These example sentences are selected automatically from various online news sources to reflect current usage of the word 'bombard.' Views expressed in the examples do not represent the opinion of Merriam-Webster or its editors. Send us feedback.

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First Known Use of bombard

Noun

15th century, in the meaning defined above

Verb

1686, in the meaning defined at sense 1

History and Etymology for bombard

Noun

Middle English bombard, bumbard, borrowed from Middle French bombarde, probably from an onomatopoeic base bomb- + -arde -ard — more at bomb entry 1

Note: As with bomba, bombe, etc. (see note at bomb entry 1), the origin and diffusion of bombarda, bombarde, etc., remain incompletely elucidated. French bombarde, in reference to an engine of war, appears in the Vrayes chroniques of Jean le Bel, a history of the Hundred Years War begun in 1357 (see Dictionnaire du Moyen Français, online) and in the accounts of the Valenciennes city clerk Nicole de Dury from 1363 (see H. Caffiaux, Nicole de Dury, maître clerc de la ville de Valenciennes 1361-1373, Valenciennes, 1866, p. 103). Italian bombarda may be dependent on the French word, given that the earliest use of the word is in reference to artillery used at the battle of Crécy in 1346 (in the final book of the Nuova Cronica of Giovanni Villani, who died in 1348; manuscripts containing the final book are significantly later). The 1311 date given for bombarda in Trésor de la langue française, Cortelazzo and Zolli's Dizionario etimologico della lingua italiana, and a number of earlier sources from which they draw (as the Enciclopedia Italiana) is incorrect; the text in question, the Polystorio or Polyhistoria by Niccolò da Ferrara (not Bartolomeo da Ferrara), alludes to events of 1311 but was written sometime after 1367, when the chronicle ends, at the court of Niccolò II d'Este, marquess of Ferrara from 1361 (cf. Richard Tristano, "History 'Without Scruple': The Enlightenment Confronts the Middle Ages in Renaissance Ferrara," Medievalia et Humanistica, new series, no. 38 [2012], p. 85). Spanish lombarda, attested about 1400, is clearly a folk-etymologizing of bombarda (pace Coromines' etymology in Diccionario crítico-etimológico castellano e hispánico, which does not take account of the earlier French forms).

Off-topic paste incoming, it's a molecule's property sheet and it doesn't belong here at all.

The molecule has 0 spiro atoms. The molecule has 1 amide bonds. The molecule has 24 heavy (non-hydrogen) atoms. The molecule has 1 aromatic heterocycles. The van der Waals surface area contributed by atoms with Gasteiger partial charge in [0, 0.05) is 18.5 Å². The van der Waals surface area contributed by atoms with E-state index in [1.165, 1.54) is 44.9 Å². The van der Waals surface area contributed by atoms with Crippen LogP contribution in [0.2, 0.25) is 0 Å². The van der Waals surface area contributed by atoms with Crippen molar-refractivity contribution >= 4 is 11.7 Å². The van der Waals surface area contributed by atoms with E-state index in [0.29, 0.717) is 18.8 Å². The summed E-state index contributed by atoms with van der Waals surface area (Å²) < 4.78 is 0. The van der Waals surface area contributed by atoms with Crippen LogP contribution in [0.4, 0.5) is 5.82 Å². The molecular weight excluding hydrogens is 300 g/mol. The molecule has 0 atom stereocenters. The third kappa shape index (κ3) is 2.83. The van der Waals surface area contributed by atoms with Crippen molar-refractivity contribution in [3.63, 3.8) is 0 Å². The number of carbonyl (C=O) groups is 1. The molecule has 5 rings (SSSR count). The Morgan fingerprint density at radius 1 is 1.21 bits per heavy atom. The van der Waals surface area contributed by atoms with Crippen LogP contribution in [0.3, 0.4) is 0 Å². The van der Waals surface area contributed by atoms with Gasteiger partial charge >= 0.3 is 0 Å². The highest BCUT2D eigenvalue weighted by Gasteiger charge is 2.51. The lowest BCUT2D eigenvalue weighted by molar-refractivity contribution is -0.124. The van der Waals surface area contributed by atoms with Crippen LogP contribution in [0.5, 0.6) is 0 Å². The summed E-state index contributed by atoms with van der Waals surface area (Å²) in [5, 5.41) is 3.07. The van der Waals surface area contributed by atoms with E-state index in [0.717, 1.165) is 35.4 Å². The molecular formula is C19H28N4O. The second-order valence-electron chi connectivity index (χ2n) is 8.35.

Verb

earlier, "to fire a large cannon," borrowed from Middle French bombarder, verbal derivative of bombarde bombard entry 1

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The first known use of bombard was in the 15th century

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Cite this Entry

“Bombard.” Merriam-Webster.com Dictionary, Merriam-Webster, https://www.merriam-webster.com/dictionary/bombard. Accessed 3 Aug. 2020.

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More Definitions for bombard

bombard

verb
How to pronounce bombard (audio)

English Language Learners Definition of bombard

: to attack (a place) with bombs, large guns, etc.
: to hit or attack (something or someone) constantly or repeatedly

bombard

verb
bom·​bard | \ bäm-ˈbärd How to pronounce bombard (audio) \
bombarded; bombarding

Kids Definition of bombard

1 : to attack with heavy fire from big guns : shell bombard a fort
2 : to hit or attack again and again We were bombarded by ads. Smells he couldn't place bombarded him.— Brian Selznick,

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Comments on bombard